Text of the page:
Irish people don’t make a move until 2am and other home truths

An Australian bravely tells us what she’s learned about the land of saints, scholars and no notions

I was slightly hesitant to take this writing job and share what I’ve learnt about Ireland and Irish people since moving here from Australia. It’s dangerous having a foreign passport and putting anything that could be construed as criticism in print.

This is because the Irish have the same relationship with their country as I do with my mother. They can say what they want about it but God help anyone else who dares breathe a less-than-positive word. I can already see the Facebook comments: “She can go home if she doesn’t like it.” But here goes:

1 Presentation. If you are female, be prepared. Irish women will make you feel like a slob. In public they're pressed, dressed and all seem to have mastered liquid eyeliner. I once caught my housemate ironing a blouse to go to Tesco and I've felt inferior since.

My favourite is a certain type of young bloke who lives between the two extremes of wearing either full tracksuits or three-piece suits like they’re about to make their Holy Communion. There is no in between.


2 Performances. Most – if not all – people I've met can do at least part of the original Riverdance. They bring it out at nightclubs, weddings, funerals. They also stand on tables and sing the national anthem at the end of the night. In Australia this only happens at sporting events, school assemblies and anti-immigration rallies but here it's just the bar's way of telling you to bugger off home. They will also cajole you into joining a sing-song at some point. This is a trap as they can all sing. You will tell them you really can't sing. They will think you're being modest and they'll make you. Then everyone will understand that actually you really can't sing. You will wish there wasn't so many fecking things in rattling in that fecking bog.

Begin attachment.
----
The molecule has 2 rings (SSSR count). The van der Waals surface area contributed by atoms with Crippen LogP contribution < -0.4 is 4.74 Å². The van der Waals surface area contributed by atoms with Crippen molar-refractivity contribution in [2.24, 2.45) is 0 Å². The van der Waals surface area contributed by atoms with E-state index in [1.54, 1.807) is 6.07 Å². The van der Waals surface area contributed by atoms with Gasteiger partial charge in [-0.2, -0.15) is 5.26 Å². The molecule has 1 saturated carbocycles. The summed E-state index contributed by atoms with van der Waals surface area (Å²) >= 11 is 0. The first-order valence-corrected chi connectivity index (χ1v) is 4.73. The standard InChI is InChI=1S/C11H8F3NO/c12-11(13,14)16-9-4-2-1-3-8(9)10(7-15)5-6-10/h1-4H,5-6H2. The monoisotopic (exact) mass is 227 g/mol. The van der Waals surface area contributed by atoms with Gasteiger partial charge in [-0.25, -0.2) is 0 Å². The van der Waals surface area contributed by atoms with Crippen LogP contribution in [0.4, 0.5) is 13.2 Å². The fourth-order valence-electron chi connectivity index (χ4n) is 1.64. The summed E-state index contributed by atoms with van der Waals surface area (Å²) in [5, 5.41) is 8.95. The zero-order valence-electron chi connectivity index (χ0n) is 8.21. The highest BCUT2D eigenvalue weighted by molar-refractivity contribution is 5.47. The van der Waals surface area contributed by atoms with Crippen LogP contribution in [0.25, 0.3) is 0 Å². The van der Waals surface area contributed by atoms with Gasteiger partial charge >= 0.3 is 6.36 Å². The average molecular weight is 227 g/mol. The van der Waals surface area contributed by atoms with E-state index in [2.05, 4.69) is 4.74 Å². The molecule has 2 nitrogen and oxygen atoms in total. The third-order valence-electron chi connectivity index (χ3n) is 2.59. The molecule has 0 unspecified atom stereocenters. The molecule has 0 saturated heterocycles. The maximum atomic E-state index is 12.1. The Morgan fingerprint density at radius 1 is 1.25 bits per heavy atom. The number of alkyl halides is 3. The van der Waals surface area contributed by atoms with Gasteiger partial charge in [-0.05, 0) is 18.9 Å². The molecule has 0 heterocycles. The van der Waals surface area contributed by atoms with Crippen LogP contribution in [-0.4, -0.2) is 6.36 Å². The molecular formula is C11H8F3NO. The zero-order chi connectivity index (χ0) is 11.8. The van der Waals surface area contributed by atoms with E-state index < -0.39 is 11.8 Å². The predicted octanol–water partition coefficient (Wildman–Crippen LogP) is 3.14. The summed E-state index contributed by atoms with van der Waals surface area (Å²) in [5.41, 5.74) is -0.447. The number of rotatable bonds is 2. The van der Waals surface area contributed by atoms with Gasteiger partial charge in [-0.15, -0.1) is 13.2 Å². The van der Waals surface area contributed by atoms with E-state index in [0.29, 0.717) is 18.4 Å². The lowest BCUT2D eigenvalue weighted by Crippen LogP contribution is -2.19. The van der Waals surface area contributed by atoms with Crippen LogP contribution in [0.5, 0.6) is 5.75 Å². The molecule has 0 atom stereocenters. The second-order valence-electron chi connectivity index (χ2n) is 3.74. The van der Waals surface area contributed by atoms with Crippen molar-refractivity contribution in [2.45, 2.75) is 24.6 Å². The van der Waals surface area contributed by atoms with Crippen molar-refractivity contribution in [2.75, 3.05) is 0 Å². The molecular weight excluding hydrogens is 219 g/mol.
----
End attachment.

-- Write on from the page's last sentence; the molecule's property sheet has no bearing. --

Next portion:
3 Death. For a nation that lives life to the fullest, it is obsessed by death. I had always put down my family's morbid fascination with the newspaper obituaries as one of their many eccentricities. But moving here has made me realise it's not their fault – it's their culture. Once I heard death notices being read out on a radio station that made the unfortunate choice to play the Bee Gees' Stayin' Alive straight after. The Irish just do death better than the rest of us. I've been to better Irish funerals than Australian weddings. Aussies are just awkward at these things. It's all pre-paid funeral home package affairs with sad sandwiches and The Wind Beneath My Wings played at least once. Recently I had the rather shitty task of saying goodbye to two sound Irish women who had always gone out of their way to make me feel at home here. There was equal parts singing, crying and laughing and one hilariously inappropriate story involving vodka, a neighbour and accidental nudity. It was a proper celebration of who she was and the devilment she got up to. This is how all goodbyes should be said.

4 Persuasion. The best way to get anyone to do something they don't want to do is to accuse them of being "no craic". Whether it's doing Jägerbombs or teaching you to Riverdance, it works. This has been used to trick me into going to Coppers too many times. But you can't help it because there's nothing worse than being no craic or even, heaven forbid, "a dry shite".